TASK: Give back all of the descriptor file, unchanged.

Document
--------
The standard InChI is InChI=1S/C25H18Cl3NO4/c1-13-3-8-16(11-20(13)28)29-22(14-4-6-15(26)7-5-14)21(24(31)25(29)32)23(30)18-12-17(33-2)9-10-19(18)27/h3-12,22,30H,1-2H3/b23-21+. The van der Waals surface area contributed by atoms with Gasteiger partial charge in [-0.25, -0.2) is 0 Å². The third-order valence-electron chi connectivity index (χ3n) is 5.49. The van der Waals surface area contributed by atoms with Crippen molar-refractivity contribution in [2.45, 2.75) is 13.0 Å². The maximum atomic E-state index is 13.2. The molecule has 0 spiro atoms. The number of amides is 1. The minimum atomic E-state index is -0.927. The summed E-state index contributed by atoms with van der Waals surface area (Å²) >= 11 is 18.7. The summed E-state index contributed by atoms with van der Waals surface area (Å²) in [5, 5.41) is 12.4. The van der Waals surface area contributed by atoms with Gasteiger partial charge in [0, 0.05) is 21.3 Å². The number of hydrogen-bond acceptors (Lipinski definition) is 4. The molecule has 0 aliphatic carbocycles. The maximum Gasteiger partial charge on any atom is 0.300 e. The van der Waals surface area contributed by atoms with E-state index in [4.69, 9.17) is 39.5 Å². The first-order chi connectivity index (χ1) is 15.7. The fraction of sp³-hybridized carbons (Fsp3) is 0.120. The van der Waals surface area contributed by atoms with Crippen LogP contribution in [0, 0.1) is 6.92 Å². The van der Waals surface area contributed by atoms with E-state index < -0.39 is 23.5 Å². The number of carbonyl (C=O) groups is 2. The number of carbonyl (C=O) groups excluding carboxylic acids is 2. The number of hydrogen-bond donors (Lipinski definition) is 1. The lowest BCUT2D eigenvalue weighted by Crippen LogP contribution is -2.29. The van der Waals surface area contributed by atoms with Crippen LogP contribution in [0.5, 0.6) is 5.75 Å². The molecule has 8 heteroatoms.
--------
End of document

The standard InChI is InChI=1S/C25H18Cl3NO4/c1-13-3-8-16(11-20(13)28)29-22(14-4-6-15(26)7-5-14)21(24(31)25(29)32)23(30)18-12-17(33-2)9-10-19(18)27/h3-12,22,30H,1-2H3/b23-21+. The van der Waals surface area contributed by atoms with Gasteiger partial charge in [-0.25, -0.2) is 0 Å². The third-order valence-electron chi connectivity index (χ3n) is 5.49. The van der Waals surface area contributed by atoms with Crippen molar-refractivity contribution in [2.45, 2.75) is 13.0 Å². The maximum atomic E-state index is 13.2. The molecule has 0 spiro atoms. The number of amides is 1. The minimum atomic E-state index is -0.927. The summed E-state index contributed by atoms with van der Waals surface area (Å²) >= 11 is 18.7. The summed E-state index contributed by atoms with van der Waals surface area (Å²) in [5, 5.41) is 12.4. The van der Waals surface area contributed by atoms with Gasteiger partial charge in [0, 0.05) is 21.3 Å². The number of hydrogen-bond acceptors (Lipinski definition) is 4. The molecule has 0 aliphatic carbocycles. The maximum Gasteiger partial charge on any atom is 0.300 e. The van der Waals surface area contributed by atoms with E-state index in [4.69, 9.17) is 39.5 Å². The first-order chi connectivity index (χ1) is 15.7. The fraction of sp³-hybridized carbons (Fsp3) is 0.120. The van der Waals surface area contributed by atoms with Crippen LogP contribution in [0, 0.1) is 6.92 Å². The van der Waals surface area contributed by atoms with E-state index < -0.39 is 23.5 Å². The number of carbonyl (C=O) groups is 2. The number of carbonyl (C=O) groups excluding carboxylic acids is 2. The number of hydrogen-bond donors (Lipinski definition) is 1. The lowest BCUT2D eigenvalue weighted by Crippen LogP contribution is -2.29. The van der Waals surface area contributed by atoms with Crippen LogP contribution in [0.5, 0.6) is 5.75 Å². The molecule has 8 heteroatoms.